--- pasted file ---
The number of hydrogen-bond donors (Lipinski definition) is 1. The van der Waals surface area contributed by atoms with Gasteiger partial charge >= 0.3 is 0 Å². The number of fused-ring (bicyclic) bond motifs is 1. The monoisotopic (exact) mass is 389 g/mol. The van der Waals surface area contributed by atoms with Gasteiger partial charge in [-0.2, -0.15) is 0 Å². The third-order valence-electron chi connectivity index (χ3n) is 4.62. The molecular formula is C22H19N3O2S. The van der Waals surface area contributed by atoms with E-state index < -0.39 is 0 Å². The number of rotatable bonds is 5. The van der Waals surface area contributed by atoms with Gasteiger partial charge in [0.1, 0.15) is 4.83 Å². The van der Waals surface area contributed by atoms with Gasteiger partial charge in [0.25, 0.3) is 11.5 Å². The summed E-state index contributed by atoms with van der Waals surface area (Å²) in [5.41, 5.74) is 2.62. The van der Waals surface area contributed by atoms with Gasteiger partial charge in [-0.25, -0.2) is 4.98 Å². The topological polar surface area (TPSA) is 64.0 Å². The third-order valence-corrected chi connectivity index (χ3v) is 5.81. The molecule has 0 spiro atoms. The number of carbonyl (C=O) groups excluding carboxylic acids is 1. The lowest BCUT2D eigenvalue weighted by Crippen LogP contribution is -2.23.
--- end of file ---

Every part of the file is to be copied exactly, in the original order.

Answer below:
The number of hydrogen-bond donors (Lipinski definition) is 1. The van der Waals surface area contributed by atoms with Gasteiger partial charge >= 0.3 is 0 Å². The number of fused-ring (bicyclic) bond motifs is 1. The monoisotopic (exact) mass is 389 g/mol. The van der Waals surface area contributed by atoms with Gasteiger partial charge in [-0.2, -0.15) is 0 Å². The third-order valence-electron chi connectivity index (χ3n) is 4.62. The molecular formula is C22H19N3O2S. The van der Waals surface area contributed by atoms with E-state index < -0.39 is 0 Å². The number of rotatable bonds is 5. The van der Waals surface area contributed by atoms with Gasteiger partial charge in [0.1, 0.15) is 4.83 Å². The van der Waals surface area contributed by atoms with Gasteiger partial charge in [0.25, 0.3) is 11.5 Å². The summed E-state index contributed by atoms with van der Waals surface area (Å²) in [5.41, 5.74) is 2.62. The van der Waals surface area contributed by atoms with Gasteiger partial charge in [-0.25, -0.2) is 4.98 Å². The topological polar surface area (TPSA) is 64.0 Å². The third-order valence-corrected chi connectivity index (χ3v) is 5.81. The molecule has 0 spiro atoms. The number of carbonyl (C=O) groups excluding carboxylic acids is 1. The lowest BCUT2D eigenvalue weighted by Crippen LogP contribution is -2.23.